RANDOLPH AIR FORCE BASE, Texas —
A ceremony was held in the Taj Mahal for Daniel Trautman Nov. 21 to present him with a Purple Heart for his service during the Korean War.
Mr. Trautman was wounded, 55 years ago, when enemy forces attacked his combat team's position in South Korea.
On June 25, 1950, North Korea invaded South Korea in an attack that caught the world by surprise.
Nine days later, Private Daniel Trautman found himself sitting in a foxhole just north of Pusan as part of Fox Company, 9th Regiment, 2nd Infantry Division, the first unit to arrive in Korea from the states.
It was a sudden transition from quiet civilian life to combat in a very hot war, he said. He had enlisted just a few months before and completed his basic training as a rifleman.
"My mother had just passed away and I couldn't find a job," Mr. Trautman said. "I figured I might as well enlist instead of waiting for the draft to catch me. I was still 17, which made me one of the youngest in my outfit."
The war was not going well for the allies. The North Koreans pushed them down to the southeastern corner of South Korea in just a few weeks. Gen. Douglas MacArthur, commander of the U. S. forces in the Far East, developed a plan for near simultaneous landings at Pusan and near Inchon on the west coast. Mr. Trautman was assigned to a
regimental combat team and found himself being sent anywhere the team was needed.
In early 1951, the combat team was holding a position on the banks of the Nakdong River in eastern South Korea.
"I remember the night very well," Mr. Trautman said. "It was about 3:30 in the morning when the North Koreans rushed our position. They came with bugles echoing through the valley. I was crouched down in a kind of sitting position in a little foxhole and my buddy was lying on the ground at the edge of the hole."
Mr. Trautman knew the enemy was getting close, but didn't want to shoot his rifle in the dark at targets he couldn't see because the muzzle flash would give away his position.
"I threw a hand grenade in the direction of the sounds," he said. "Just then a grenade landed in the foxhole, right between my legs. I threw it back out, but it exploded in the air."
The shrapnel caught Mr. Trautman's friend in the legs and Mr. Trautman took a number of hits in his arms, neck and face, he said. "My buddy couldn't walk and my arms wouldn't work, so he grabbed me around the neck and I half-carried, half-dragged him back to the aid station where we both got bandaged up. My sergeant later said that my grenade had killed three of the enemy."
Mr. Trautman was sent back to Japan for treatment and recovery, but after two months he volunteered to return to Korea.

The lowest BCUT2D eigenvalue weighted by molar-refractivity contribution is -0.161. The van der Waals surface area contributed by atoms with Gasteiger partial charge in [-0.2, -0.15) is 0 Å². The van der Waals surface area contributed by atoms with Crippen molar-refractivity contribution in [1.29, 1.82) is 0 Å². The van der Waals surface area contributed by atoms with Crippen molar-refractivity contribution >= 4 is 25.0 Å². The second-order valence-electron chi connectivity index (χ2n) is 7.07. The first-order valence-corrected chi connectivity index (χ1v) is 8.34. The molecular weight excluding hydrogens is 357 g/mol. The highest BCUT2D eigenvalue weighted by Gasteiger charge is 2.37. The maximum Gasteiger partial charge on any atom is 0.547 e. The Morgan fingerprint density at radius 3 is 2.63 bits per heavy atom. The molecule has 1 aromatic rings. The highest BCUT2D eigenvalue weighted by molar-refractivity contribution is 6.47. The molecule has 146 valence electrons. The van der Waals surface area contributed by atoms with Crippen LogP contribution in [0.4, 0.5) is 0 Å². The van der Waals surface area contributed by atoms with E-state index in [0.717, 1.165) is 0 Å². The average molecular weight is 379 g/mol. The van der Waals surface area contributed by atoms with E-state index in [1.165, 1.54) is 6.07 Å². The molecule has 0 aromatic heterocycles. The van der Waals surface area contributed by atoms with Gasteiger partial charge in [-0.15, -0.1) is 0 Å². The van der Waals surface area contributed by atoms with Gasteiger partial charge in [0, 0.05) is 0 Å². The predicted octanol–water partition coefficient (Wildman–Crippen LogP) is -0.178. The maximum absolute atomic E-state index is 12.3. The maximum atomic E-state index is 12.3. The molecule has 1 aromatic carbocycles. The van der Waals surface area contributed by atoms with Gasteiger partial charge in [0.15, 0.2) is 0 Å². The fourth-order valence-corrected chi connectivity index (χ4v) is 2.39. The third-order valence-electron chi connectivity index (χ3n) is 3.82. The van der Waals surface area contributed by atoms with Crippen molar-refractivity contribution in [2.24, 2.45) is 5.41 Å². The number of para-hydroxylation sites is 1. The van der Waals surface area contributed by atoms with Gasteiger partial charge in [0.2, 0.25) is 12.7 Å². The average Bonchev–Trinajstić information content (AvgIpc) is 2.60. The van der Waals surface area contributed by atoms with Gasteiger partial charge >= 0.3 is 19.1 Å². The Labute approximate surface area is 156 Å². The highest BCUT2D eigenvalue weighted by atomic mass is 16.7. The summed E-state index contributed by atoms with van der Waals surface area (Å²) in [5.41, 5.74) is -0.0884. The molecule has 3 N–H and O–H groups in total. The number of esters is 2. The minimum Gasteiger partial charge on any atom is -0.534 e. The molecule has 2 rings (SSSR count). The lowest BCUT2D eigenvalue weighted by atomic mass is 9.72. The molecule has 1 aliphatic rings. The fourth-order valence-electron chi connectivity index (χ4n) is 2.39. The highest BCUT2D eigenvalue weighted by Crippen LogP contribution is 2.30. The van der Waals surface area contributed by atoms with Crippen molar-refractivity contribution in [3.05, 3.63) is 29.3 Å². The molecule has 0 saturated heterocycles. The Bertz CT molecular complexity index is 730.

"Because of my wounds, I didn't have to go to the front lines," he said. "I worked delivering supplies and ammunition to the troops."
By August 1951 Mr. Trautman had credit for 13 months in theater. He returned to the states and received his honorable discharge but he was never awarded the Purple Heart although his medical records show it was authorized.
His wounds left him blind in his left eye and with back muscles that never fully recovered. He said he can feel the affects of his wounds more now, at the age of 76, than he did at the time of his release from active duty.
Mr. Trautman found a job with the Air Force Reserve as a staff sergeant in the supply system, but his weakened back muscles gave out while he was lifting a heavy box.
His stay in the hospital was not counted as duty so his release papers from the Reserves credit him with only 22 days of service.
He came to Randolph in 1972 for a civil service job in supply. Ten years later, however, he received a medical retirement because of his disability.
Today, Mr. Trautman lives in Cibolo with his wife of almost 50 years, Carmella. She immigrated to this country from Italy, with her family, as a young girl.
"I couldn't ask for a better wife," Mr. Trautman said.
"Together we raised four boys, all of whom have done well. I'm proud of them all."
A neighbor, who is a West Point graduate on active duty at Fort Sam Houston, suggested that he start the process of requesting a formal presentation of his Purple Heart medal. The officer even wrote to his congressman to get some action.
Representative Henry Cuellar presented the medal in the rotunda of the Taj Mahal on
When anyone drops by to visit, Mr. Trautman will proudly show his collection of military items and the shadow box with his medals. At the top of the display are his Purple Heart and the Combat Infantryman badge.
"Even 55 years late, it's still an honor to receive this recognition for my service," he said.